RENO, Nev. (AP) — Wildlife biologists say they're concerned that contact with domestic sheep could put an endangered population of Sierra bighorn sheep at risk for disease. Sheep ranchers call it a thinly disguised effort to close grazing allotments on federal land.
"They don't care about those bighorn," said Smith Valley sheep rancher Fred Fulstone. "It's a land grab. They're doing it all over the West."
The issue centers on a population of Sierra Nevada bighorn sheep living in the rugged high country near Lundy Canyon, just east of Yosemite National Park.
The bighorns, listed as an endangered species in 2000, are on a path to recovery that some say could be imperiled by the close proximity of domestic sheep that Fulstone and other sheep ranchers graze on federal land.
Domestic sheep carry organisms that cause a deadly pneumonia-like disease. The worry is the disease could spread to an apparently recovering herd of bighorns that has increased from about 125 animals to 350 over the last five years.
The danger is acute during mating season, when bighorn rams wander far and are particularly likely to mix with domestic sheep and even attempt to mate with them, critics said.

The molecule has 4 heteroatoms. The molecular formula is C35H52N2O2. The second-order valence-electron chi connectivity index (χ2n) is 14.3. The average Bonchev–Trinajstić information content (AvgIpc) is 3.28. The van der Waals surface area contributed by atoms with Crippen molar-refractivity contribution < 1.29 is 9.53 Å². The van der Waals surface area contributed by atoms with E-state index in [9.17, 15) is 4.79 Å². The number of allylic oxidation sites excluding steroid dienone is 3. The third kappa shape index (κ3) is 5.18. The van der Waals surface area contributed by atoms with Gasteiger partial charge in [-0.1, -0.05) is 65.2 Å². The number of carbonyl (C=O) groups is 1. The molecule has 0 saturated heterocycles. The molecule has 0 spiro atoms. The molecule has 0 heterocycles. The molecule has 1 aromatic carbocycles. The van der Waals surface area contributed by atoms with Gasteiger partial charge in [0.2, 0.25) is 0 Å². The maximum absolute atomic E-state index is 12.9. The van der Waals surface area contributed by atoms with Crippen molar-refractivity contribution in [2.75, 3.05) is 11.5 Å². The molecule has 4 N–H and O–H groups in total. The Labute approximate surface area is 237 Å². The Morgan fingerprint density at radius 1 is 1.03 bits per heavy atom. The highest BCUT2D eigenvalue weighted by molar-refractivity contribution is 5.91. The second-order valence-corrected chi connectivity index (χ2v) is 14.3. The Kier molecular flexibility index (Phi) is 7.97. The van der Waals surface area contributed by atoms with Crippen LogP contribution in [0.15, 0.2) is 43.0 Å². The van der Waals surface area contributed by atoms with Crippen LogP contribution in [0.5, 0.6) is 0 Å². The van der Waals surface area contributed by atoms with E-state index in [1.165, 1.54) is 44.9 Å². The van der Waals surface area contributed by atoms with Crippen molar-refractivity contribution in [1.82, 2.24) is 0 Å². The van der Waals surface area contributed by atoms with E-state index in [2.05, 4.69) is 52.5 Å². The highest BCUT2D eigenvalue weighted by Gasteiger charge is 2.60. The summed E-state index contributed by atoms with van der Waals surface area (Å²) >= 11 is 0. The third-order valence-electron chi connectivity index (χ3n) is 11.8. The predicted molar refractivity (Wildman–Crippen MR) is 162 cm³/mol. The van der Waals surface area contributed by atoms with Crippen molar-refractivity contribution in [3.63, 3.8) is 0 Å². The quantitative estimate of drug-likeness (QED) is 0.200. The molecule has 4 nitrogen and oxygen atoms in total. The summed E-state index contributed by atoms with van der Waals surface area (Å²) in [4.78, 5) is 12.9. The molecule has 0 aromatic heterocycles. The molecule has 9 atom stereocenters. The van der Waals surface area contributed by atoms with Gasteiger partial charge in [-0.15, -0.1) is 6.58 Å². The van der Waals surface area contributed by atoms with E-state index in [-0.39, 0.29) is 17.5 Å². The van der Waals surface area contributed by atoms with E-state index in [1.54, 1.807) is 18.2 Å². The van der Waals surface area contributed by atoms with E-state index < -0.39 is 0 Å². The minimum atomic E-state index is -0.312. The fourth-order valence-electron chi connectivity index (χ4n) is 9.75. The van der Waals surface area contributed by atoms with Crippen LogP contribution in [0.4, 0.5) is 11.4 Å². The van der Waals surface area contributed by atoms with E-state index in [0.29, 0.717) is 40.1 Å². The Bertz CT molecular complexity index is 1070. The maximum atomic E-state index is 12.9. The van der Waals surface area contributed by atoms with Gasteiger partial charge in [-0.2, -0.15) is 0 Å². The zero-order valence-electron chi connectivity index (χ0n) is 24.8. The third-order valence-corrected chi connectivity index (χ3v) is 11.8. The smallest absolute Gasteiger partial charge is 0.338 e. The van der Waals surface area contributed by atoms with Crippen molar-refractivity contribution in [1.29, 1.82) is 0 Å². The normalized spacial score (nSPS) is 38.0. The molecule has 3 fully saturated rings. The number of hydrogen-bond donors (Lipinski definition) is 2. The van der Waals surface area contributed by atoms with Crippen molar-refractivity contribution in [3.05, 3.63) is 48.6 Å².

The California Department of Fish and Game has asked federal permission to shoot any bighorns determined to have come in contact with domestic sheep as a last resort to prevent infection of the herd.
"That's the measure we hope we don't have to resort to," Tom Stephenson, a fish and game biologist told the Reno Gazette-Journal.
The "easy solution" would be closure of federal grazing allotments in the affected area, Stephenson said, but he said such a step is not likely in the near future.
Instead, the state is trying to make sure the two sheep populations remain separated — in part through monitoring movement of the animals with the use of radio tracking collars attached to both bighorn rams and domestic ewes.
Daniel Patterson, an ecologist with the Tucson-based Center for Biological Diversity, is pushing for the removal of domestic sheep from bighorn habitat. The center has threatened to sue the U.S. Fish and Wildlife Service over what it calls inadequate progress in the recovery of the Sierra Nevada bighorn.
"The logical approach is to modify the grazing up there," said Paul McFarland, executive director of Friends of the Inyo.
Officials with the U.S. Forest Service, which manages Fulstone's grazing allotments, said they have no intention of shutting down sheep grazing in that part of Humboldt-Toiyabe National Forest.
"Grazing is a very viable and appropriate use of national forest lands," said Erin O'Connor, spokeswoman for the Forest Service's Intermountain Region based in Ogden, Utah.